--Cardinals quarterback Kyler Murray and running back Kenyan Drake versus Seahawks linebackers Bobby Wagner, K.J. Wright, and Cody Barton/Jordyn Brooks: Coach Pete Carroll wouldn't confirm who would start for Seattle at weakside linebacker this weekend, but regardless of whether Barton or Brooks plays alongside Wagner and Wright, the trio of 'backers will be tested by a challenging rushing attack featuring read options and a heavy dose of wide zone and perimeter-oriented run concepts. A phenomenal athlete who is a nightmare to tackle, Murray has rushed for 370 yards and four touchdowns thus far, both first among quarterbacks. The Seahawks will have to have a linebacker spying on him at all times due to his incredible mobility. Drake produced his best game of the season against the Cowboys last Monday with 164 rushing yards and two touchdowns. Seattle knows what he's capable of, as he exploded for over 160 rushing yards in Arizona's Week 16 upset at CenturyLink Field last December. Slowing down both ball carriers will be key to grounding the Cardinals' high-powered offense.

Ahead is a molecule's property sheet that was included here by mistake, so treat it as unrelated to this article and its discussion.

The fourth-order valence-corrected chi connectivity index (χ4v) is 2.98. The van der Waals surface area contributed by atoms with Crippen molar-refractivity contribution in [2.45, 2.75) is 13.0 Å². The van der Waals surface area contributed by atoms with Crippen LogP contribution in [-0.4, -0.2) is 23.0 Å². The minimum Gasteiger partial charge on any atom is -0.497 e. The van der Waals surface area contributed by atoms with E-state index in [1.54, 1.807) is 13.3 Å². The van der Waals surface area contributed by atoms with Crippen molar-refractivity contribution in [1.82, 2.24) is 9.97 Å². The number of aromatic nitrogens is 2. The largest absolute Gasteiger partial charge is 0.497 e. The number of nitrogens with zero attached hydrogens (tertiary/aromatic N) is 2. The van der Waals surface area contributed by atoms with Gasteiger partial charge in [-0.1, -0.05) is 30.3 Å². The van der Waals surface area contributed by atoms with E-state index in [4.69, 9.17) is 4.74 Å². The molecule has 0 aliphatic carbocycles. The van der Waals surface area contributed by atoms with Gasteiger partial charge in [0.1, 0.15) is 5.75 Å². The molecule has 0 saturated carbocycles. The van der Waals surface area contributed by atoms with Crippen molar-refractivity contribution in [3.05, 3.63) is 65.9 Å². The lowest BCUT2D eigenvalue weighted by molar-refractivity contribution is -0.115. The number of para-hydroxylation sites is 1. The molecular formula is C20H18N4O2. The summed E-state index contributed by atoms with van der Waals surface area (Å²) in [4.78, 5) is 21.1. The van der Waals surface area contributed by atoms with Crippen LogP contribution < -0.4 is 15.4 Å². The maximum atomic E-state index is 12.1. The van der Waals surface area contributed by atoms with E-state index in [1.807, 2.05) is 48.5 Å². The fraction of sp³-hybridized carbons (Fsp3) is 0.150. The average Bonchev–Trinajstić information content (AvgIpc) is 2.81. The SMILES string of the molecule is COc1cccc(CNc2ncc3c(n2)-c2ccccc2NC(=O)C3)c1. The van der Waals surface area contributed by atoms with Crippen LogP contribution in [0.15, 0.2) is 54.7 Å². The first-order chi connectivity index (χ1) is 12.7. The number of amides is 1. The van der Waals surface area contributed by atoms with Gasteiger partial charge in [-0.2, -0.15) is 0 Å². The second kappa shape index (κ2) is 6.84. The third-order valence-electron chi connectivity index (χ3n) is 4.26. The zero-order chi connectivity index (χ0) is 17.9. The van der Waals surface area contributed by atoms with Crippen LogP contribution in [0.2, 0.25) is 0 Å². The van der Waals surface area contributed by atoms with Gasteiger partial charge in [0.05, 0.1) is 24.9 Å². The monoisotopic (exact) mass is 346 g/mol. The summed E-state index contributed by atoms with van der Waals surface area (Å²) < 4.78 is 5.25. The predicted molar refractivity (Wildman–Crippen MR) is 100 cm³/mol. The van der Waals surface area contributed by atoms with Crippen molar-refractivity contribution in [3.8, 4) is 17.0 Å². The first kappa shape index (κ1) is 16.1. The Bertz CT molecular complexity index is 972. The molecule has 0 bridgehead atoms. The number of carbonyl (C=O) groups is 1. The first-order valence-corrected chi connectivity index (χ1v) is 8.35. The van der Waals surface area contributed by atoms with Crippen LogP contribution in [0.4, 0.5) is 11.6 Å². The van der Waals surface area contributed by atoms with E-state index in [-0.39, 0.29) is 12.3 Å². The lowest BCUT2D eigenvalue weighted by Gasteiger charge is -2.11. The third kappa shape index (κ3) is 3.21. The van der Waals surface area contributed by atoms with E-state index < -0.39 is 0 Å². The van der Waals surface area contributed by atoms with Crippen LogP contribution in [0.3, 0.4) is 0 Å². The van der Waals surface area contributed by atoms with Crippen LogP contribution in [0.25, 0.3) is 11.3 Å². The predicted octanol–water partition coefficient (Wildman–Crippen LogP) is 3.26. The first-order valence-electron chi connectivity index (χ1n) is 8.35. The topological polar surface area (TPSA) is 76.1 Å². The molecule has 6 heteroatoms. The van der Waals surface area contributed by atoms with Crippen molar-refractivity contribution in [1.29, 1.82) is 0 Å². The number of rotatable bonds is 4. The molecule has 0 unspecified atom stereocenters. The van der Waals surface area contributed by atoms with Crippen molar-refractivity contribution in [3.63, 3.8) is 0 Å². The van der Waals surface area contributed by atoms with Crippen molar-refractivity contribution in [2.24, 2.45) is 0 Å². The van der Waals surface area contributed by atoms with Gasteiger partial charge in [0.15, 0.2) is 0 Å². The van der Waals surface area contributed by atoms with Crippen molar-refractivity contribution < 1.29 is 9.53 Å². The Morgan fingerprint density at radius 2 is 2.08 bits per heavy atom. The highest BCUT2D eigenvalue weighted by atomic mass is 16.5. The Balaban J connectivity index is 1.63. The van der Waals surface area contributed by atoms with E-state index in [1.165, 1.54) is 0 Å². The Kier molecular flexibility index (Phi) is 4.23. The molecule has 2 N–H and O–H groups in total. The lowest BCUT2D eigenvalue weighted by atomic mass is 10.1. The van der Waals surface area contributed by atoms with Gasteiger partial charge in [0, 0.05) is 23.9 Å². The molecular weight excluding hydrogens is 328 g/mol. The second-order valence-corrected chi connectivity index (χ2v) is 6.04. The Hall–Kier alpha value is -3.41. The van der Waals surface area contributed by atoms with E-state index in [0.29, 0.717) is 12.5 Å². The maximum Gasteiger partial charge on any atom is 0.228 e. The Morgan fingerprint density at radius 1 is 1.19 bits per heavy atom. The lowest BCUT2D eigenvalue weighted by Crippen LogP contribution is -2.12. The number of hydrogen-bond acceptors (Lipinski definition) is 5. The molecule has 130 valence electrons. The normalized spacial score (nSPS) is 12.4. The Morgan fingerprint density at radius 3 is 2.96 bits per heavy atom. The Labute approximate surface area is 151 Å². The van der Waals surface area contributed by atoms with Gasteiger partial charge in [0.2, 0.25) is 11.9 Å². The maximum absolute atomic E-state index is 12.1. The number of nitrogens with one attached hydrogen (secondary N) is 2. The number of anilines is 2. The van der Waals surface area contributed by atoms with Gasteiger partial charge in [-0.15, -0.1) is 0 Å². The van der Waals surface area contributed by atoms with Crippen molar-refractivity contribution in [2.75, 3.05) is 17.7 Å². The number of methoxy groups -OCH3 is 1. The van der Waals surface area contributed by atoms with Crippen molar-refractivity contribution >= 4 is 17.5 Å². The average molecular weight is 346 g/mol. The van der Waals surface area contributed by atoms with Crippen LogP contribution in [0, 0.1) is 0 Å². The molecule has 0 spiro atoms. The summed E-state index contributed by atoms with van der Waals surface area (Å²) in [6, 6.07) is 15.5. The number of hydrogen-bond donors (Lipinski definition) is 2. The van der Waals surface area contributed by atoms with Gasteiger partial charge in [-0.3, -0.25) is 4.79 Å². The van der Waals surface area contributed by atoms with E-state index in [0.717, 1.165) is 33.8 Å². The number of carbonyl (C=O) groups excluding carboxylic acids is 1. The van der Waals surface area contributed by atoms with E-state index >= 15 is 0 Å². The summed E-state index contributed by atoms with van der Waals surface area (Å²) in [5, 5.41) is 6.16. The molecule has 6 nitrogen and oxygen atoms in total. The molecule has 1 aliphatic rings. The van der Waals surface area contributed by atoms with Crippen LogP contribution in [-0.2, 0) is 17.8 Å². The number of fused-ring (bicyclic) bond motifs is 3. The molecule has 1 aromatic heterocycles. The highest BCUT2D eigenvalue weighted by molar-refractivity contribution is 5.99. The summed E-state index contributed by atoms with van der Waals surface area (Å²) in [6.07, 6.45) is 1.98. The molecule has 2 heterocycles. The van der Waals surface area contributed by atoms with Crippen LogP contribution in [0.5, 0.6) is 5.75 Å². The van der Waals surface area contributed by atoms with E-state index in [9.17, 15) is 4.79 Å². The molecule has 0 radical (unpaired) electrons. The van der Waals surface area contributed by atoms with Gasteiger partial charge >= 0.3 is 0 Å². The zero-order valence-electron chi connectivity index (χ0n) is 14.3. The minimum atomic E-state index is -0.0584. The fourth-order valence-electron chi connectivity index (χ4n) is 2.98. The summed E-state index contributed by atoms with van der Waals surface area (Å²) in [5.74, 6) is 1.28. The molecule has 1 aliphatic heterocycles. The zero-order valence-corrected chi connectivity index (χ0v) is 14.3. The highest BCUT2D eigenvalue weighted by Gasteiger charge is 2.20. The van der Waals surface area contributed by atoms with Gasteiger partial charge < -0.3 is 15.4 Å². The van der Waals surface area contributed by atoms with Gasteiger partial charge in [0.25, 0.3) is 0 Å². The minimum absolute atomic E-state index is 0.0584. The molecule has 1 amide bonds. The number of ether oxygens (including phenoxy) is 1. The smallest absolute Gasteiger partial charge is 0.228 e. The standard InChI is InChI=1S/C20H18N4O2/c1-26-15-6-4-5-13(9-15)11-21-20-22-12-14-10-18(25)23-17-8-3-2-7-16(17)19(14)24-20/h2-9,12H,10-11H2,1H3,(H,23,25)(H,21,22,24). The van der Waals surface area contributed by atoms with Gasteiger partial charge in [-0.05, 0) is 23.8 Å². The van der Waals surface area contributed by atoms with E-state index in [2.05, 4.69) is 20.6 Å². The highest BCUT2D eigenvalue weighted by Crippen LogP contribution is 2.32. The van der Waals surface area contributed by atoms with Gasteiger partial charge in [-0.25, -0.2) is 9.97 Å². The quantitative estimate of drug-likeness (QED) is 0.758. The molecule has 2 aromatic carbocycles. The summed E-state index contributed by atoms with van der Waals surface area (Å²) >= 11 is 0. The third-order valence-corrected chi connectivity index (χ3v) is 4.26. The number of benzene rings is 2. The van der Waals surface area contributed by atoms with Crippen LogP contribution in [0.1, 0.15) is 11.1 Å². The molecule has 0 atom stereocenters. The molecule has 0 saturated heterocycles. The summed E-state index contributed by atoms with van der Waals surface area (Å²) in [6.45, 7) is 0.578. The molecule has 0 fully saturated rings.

--Seahawks receivers DK Metcalf, Tyler Lockett, and David Moore versus Cardinals cornerbacks Patrick Peterson, Byron Murphy, and Dre Kirkpatrick: After ranking 31st in total pass defense in 2019, the Cardinals have made tremendous improvements in coverage this season and currently rank 12th in total pass defense. They've allowed only a 62.4 percent completion rate by opposing quarterbacks and surrendered the third-fewest air yards on completions. The biggest reasons for those improvements have been the return of Peterson, who was suspended for six games last season, as well as the growth of Murphy in his second season and the addition of Kirkpatrick in free agency. Last weekend, they held the Cowboys trio of Amari Cooper, CeeDee Lamb, and Michael Gallup to 166 yards and a touchdown on 16 receptions. But going against Metcalf, Lockett, and Moore, this will easily be the secondary's biggest test, particularly with Wilson firing on all cylinders under center with 19 touchdowns through five games. The most appetizing matchup should be Metcalf, who leads the NFL averaging 22.5 yards per reception, against Peterson, a three-time First-Team All-Pro selection.